Most of us are familiar with the concept of doing a rollover from a workplace retirement plan, like a 401(k), to an IRA account at an outside custodian. This is a common practice when leaving a job and allows investors to have a more direct approach to managing these retirement assets in that an IRA will generally offer a wider array of investment choices compared with a 401(k) plan.
In some cases, a reverse rollover from a traditional IRA to a traditional 401(k) account can make sense.
What is a reverse rollover?
A reverse rollover is essentially the reverse of rolling over a 401(k) account from a former employer to an IRA. A reverse rollover entails rolling money in a traditional IRA to a traditional 401(k) at your current employer. Note that only money contributed on a pretax basis can be rolled out of the IRA and into a 401(k). Additionally, not all 401(k) plan sponsors will accept a reverse rollover so it is important to check with your current employer to be sure they will accept a reverse rollover.
Some reasons you may want to consider a reverse rollover:
Delaying required minimum distributions
If you are still working at the age when you must commence RMDs, you may be able to delay taking RMDs on money held in their 401(k) plan. This exemption will only apply to money in this 401(k), RMDs must still be taken from any other IRAs, old 401(k)s or other accounts where an RMD is required.
In order for you to be able to delay RMDs on the money in your employer’s 401(k), the employer must have made the proper election to their plan to allow for the ‘still working exemption.”
Once you leave the employer, you will need to include the amount from their plan in the amount used to calculate your RMD each year going forward.
Backdoor Roth IRA and the pro rata rule
Rolling pretax money over from a traditional IRA to your employer’s 401(k) can help reduce or eliminate the impact of the pro rata rule on backdoor Roth IRA conversions. Under the pro rata rule, a backdoor Roth IRA conversion made with an after-tax contribution to a traditional IRA will be taxed based on the ratio of money contributed on a pretax basis plus earnings to money contributed on an after-tax basis across all traditional IRA accounts.
By using a reverse rollover to remove these funds from your traditional IRA, you can eliminate or reduce taxes on future backdoor Roth conversions. For someone who is using this method to fund a Roth IRA due their income being too high to contribute directly to a Roth IRA, The tax savings can be significant over time.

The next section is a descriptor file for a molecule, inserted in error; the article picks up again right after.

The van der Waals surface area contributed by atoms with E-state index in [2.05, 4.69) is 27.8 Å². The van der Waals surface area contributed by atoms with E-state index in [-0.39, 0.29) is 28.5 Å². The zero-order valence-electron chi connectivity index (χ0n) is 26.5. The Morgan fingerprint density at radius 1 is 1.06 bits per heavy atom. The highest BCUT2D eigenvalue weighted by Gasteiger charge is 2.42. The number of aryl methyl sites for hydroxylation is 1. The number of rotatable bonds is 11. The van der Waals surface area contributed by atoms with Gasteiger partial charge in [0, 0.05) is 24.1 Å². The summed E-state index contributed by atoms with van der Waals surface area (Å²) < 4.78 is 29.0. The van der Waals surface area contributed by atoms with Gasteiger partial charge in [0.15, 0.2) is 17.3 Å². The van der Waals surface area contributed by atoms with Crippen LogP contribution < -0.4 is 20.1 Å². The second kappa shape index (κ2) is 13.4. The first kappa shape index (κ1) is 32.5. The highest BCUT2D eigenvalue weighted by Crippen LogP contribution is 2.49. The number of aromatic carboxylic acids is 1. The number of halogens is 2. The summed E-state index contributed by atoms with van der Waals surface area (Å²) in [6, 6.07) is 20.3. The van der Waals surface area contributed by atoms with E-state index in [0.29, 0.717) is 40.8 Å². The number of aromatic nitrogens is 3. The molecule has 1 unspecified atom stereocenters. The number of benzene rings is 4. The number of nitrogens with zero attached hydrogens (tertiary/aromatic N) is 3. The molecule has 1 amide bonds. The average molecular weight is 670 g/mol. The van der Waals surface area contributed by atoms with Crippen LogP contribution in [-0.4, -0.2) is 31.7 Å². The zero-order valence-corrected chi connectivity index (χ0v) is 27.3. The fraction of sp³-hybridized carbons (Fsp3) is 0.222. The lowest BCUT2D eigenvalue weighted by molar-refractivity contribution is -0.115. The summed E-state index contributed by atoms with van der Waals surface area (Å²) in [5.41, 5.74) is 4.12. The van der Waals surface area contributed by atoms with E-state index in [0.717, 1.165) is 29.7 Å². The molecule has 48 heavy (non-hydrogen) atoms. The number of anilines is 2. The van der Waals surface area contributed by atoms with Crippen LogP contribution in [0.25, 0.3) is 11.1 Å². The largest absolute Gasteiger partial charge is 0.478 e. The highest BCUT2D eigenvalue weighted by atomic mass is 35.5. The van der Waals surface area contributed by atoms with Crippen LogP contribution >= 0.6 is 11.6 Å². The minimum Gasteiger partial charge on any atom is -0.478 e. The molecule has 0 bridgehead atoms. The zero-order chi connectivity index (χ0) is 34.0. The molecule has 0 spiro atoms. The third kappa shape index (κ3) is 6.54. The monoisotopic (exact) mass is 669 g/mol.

In many states, a 401(k) will provide a stronger level of creditor protection than an IRA. By doing a reverse rollover to your current employer’s plan these assets will receive the additional level of creditor protection offered by your employer’s 401(k) plan.
While a reverse rollover can be beneficial in some cases, there are some things you may want to consider before deciding whether to go that route.
Why a reverse rollover may not be right for you:
Limited investment choices
A consideration in deciding whether or not a reverse rollover makes sense surrounds the investment choices in your employer’s 401(k) plan. The investment choices in any 401(k) will be much more limited than in an IRA. If those investment choices are of good quality and carry low expenses, a reverse rollover can still make sense.
However, if the investment menu is expensive and the investment choices are not especially good, this combination along with the limited number of investment choices might argue against doing a reverse rollover.
In doing the reverse rollover you may be giving up access to low cost ETFs and other high quality investments that might be readily available in your IRA. You will need to weigh the benefits of delaying RMDs or reducing the impact of the pro rata rule on Roth conversions against an inferior investment lineup if this is the situation with your employer’s plan.
Money in an IRA can be accessed at any time. While the withdrawal might be subject to taxes and/or an early-withdrawal penalty it can still be accessed if needed. There are some circumstances where the penalties for those under age 59-½ will not apply as well.
Once the money is rolled over to the 401(k), access will be more limited. Many plans don’t allow in-service withdrawals. You may have to wait until you separate from service with the company in order to access your money. Hardship withdrawals may be permitted as is a withdrawal in the event of a disability or financial hardship.
A plan loan may also be available if the plan permits loans. Plan loans must be paid back and can become a taxable distribution, that may also be subject to a penalty, if they remain unpaid after you leave the employer.
A reverse rollover from a traditional IRA to a traditional 401(k) account at your current employer can be a viable option for those who want to eliminate or mitigate the impact of the pro rata rule on backdoor Roth conversions, those who are looking to delay RMDs on the money while still working or those who need the creditor protection a 401(k) can offer.
As with any financial decision, you will need to weigh the potential benefits against any possible downsides.